Move over, virgin-boy urine eggs. This seems slightly worse.
It’s a rehash of a story from last August, but the official source this time is the South Korean customs office. From AP:
South Korea has seized thousands of smuggled drug capsules filled with powdered human flesh and is strengthening customs inspections, officials said Monday.
The capsules were made in northeastern China from dead babies whose bodies were chopped into small pieces and dried on stoves before being turned into powder, a statement from the Korea Customs Service said.
You might remember that the Korean TV station SBS first broke this story last August:
It quoted insiders saying the “tonic” capsules are mainly sent to South Korea through members of the Korean ethnic group in China.
The ethnic group mainly inhabits Jilin, Liaoning and Heilongjiang provinces.
If people were unwilling to believe that TV station before, maybe they’ll trust Korean customs officers. AP again:
The customs office has discovered 35 smuggling attempts since August of about 17,450 capsules disguised as stamina boosters, and some people believe them to be a panacea for disease, the statement said. The capsules of human flesh, however, contained superbacteria and other harmful ingredients.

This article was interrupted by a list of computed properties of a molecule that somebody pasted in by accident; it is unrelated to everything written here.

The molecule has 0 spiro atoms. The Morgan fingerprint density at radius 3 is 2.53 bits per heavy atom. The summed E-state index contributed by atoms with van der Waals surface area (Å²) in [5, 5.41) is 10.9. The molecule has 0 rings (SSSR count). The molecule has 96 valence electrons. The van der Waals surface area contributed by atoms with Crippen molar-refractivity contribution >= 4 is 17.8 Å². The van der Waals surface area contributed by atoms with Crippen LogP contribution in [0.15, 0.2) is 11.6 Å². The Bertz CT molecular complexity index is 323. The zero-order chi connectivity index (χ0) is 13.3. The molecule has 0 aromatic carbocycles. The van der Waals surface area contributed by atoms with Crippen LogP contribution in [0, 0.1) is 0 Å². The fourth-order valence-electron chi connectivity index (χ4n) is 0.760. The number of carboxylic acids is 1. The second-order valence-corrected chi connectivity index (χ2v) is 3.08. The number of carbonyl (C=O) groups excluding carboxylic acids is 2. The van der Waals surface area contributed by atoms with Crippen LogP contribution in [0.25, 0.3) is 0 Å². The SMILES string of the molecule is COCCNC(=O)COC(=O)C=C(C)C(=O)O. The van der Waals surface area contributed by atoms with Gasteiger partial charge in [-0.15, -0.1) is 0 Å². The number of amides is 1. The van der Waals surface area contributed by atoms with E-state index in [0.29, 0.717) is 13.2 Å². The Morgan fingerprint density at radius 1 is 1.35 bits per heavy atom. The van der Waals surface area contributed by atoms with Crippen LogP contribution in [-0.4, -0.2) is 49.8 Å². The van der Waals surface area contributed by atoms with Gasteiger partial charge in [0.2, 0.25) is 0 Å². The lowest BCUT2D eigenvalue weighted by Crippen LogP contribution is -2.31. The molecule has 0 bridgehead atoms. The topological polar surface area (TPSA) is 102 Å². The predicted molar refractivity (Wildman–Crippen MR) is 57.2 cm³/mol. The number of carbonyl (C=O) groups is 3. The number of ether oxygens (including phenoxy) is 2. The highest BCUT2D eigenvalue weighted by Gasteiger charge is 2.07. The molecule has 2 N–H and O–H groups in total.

…Ethnic Koreans from northeastern China who now live in South Korea were intending to use the capsules themselves or share them with other Korean-Chinese, a customs official said. They were being carried in luggage or sent by international mail.
Stories like these serve as a reminder that there truly aren’t any universal taboos in human society — not even, as Freud would want you to believe, incest and patricide. How useful this reminder is to your day-to-day life is debatable — a debate you can feel free to have in the comments section.
Korean media will report (or make up) anything if it involves Joseonjok and crime. It then gets picked up by Western news agencies, which apparently lends it credence. And we think: “South Korea is a developed country. And it’s the “good” Korea, so it must be right!” But on the whole, South Korean reporting on anything Chinese is about as credible as Indian reporting on anything Chinese…or maybe Hong Kong a tabloid. Take it with a capsule of salt.